With his grown-out hair and trimmed beard, Andrea Calstier looks like many of the 20-somethings who come to the East Village to party. But that’s not what the 24-year-old chef and his 23-year-old wife, Elena Oliver, are here to do. Just a year after moving to New York City from France and seven months after getting married in a small ceremony, the young couple has opened an ambitious restaurant, Papilles, in a small nook on East 7th Street.
Despite his tender age, Calstier is no johnny-come-lately. He started cooking professionally at 16, and has traveled extensively enough to dub his style cuisine vagabonde, a combination of traditional French cooking with spices and flavors from around the world.“I enjoy working with products from the East, Asia or Latin America with a French approach and technical base,” says Calstier. “It often gives very interesting combinations and dishes with a nice balance.”
Before Papilles, Calstier worked at Daniel Boulud’s namesake restaurant, Daniel, and his previous experience includes stints in Michelin-starred French restaurants, from Chef Stephane Raimbault’s L’Oasis in Côte d’Azur, Chef Emmanuel Hebrard’s Abbaye de la Bussière in Burgundy, and Chef Christophe Bacquié’s namesake restaurant at the Hôtel du Castellet in Provence.
Calstier is classically trained, but he doesn’t want to be confined to classical French cuisine. “More young French chefs are breaking the codes of the classic gastronomic meal or the Parisian brasserie, and that’s what I would like to bring to the New York culinary scene— an inventive cuisine, elaborated with the best products, resulting from organic farming, sustainable fishing and animal husbandry,” says Calstier, a few days after his 24th birthday. “All this, in a pleasant and casual environment with an affordable price. High French gastronomy is no longer reserved for the elite.”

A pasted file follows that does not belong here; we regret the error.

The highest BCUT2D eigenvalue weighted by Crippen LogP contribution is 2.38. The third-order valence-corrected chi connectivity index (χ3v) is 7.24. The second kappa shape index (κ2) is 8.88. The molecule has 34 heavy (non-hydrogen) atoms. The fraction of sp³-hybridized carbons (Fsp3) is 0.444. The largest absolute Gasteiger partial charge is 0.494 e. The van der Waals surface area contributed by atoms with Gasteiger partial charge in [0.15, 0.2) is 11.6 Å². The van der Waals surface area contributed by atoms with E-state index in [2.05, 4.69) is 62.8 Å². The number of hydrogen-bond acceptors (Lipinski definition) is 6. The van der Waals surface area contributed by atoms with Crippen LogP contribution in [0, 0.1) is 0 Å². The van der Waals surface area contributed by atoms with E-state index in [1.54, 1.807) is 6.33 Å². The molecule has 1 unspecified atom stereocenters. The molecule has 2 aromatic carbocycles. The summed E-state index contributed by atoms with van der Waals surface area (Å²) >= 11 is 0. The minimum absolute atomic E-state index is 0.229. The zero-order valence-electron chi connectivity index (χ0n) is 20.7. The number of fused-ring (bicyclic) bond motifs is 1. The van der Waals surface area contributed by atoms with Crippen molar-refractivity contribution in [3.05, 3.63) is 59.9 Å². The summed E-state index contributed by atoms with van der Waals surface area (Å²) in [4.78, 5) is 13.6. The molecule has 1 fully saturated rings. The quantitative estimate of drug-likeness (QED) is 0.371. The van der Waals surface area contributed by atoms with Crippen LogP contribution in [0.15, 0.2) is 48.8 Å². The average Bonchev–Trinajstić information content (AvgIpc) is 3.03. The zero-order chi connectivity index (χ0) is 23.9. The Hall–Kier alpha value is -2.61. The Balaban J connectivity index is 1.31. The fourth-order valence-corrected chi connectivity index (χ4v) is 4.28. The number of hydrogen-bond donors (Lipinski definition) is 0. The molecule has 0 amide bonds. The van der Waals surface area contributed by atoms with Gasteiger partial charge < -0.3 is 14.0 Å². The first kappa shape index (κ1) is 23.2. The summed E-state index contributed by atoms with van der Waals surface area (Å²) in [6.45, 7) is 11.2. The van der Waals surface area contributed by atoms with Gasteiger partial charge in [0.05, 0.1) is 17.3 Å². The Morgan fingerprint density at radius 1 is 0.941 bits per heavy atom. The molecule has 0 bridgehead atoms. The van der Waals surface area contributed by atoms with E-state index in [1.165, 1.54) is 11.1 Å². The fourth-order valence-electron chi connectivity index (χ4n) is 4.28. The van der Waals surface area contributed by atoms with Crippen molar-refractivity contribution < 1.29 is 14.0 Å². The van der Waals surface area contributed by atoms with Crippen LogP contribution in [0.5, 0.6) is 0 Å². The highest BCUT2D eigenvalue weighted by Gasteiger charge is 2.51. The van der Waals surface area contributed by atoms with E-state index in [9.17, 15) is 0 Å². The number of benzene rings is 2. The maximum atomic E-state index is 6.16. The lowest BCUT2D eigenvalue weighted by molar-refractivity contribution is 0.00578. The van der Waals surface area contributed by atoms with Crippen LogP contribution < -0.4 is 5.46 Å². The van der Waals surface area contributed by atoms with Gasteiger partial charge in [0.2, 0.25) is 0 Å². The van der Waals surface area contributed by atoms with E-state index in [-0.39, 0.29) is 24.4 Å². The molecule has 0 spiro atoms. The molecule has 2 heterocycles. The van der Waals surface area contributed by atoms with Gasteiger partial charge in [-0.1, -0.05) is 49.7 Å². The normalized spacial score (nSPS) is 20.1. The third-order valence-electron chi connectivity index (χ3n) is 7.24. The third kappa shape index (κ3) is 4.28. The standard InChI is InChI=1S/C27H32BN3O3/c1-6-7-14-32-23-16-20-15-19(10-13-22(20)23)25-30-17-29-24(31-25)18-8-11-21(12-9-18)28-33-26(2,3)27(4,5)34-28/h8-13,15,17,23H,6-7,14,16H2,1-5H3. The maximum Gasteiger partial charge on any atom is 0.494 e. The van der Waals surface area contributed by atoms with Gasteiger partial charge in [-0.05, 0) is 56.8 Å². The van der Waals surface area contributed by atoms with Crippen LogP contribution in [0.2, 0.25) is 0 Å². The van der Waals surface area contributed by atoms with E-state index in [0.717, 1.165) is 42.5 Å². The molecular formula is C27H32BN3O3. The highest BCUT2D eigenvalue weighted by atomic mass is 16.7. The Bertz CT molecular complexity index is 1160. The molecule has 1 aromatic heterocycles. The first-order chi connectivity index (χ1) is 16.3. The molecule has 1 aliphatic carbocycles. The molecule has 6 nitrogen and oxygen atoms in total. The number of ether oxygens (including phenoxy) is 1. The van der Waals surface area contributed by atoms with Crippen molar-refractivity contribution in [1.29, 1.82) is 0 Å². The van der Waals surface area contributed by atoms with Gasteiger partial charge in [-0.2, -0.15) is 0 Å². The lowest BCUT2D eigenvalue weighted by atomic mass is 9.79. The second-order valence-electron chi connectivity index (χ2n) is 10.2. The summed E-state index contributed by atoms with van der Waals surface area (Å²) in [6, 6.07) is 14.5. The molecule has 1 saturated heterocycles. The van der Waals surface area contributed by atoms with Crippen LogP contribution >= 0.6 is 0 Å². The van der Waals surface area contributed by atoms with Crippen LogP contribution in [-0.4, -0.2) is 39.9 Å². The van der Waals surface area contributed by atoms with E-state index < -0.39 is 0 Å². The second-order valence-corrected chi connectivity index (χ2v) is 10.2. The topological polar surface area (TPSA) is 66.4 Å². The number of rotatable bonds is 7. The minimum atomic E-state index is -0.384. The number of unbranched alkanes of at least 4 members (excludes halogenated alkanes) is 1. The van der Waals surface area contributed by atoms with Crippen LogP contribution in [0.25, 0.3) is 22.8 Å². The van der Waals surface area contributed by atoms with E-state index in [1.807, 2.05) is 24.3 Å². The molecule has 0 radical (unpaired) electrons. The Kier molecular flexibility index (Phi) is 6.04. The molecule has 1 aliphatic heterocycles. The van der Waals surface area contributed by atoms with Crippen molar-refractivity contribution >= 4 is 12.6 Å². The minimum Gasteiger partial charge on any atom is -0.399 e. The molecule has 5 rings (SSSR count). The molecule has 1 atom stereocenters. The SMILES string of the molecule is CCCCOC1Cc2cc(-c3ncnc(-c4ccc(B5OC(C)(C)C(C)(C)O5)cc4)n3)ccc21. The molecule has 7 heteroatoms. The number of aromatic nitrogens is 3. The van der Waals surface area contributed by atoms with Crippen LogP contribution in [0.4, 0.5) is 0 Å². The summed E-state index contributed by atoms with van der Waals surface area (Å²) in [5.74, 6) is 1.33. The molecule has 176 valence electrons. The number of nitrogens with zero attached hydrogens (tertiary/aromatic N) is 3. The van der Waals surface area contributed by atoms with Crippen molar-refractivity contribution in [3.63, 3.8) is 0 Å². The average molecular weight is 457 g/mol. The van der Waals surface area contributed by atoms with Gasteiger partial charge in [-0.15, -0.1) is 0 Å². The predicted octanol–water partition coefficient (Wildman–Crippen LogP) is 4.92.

Calstier and Oliver have been working tirelessly to open Papilles since November, when they took the storefront at 127 East 7th Street with their partner and fellow French expat, 32-year-old Nicolas Thoni. While they were scouting the space, their neighbors had just finished midterms, and face student debt and a notoriously tough economy.
“The three of us come from a restaurant background and our collective experience has allowed us to operate smartly and economically,” Oliver says. “In addition to Andrea being a trained chef having studied and worked at Michelin-starred restaurants, Nicolas has an extensive experience in managing restaurants for over 10 years, and I have a background in marketing, business, and communication.” She handles the marketing aspects of the business and doubles as a waitress, delivering her husband’s creations to hungry patrons.
Thoni, meanwhile, builds his drink list to compliment Calstier’s seasonal menu, and often picks his ingredients from the kitchen. Instead of simple syrup, his cocktails are sweetened with creations like agave wine, fermented vodka and lavender bitter.
With everything so intricately planned, it’s easy to take for granted the risk these three young restaurateurs are assuming. But Oliver takes it in stride. “I feel like when you’re younger, you’re less afraid of it not working,” she says. “If I put all of my heart and my patience into it, and I find the right people around me to help me out—because you can’t do it alone—you can do it.”
“Maybe, from the outside, it feels like we’re young and we’re opening a restaurant,” Thoni says. “But, when you’ve been waiting for 10 years, knowing your dream and knowing what you wanted to do, it felt like a long time coming.”
Correction: This post was revised to correct a cocktail ingredient and to be more precise about Calstier’s cooking style and Oliver’s role.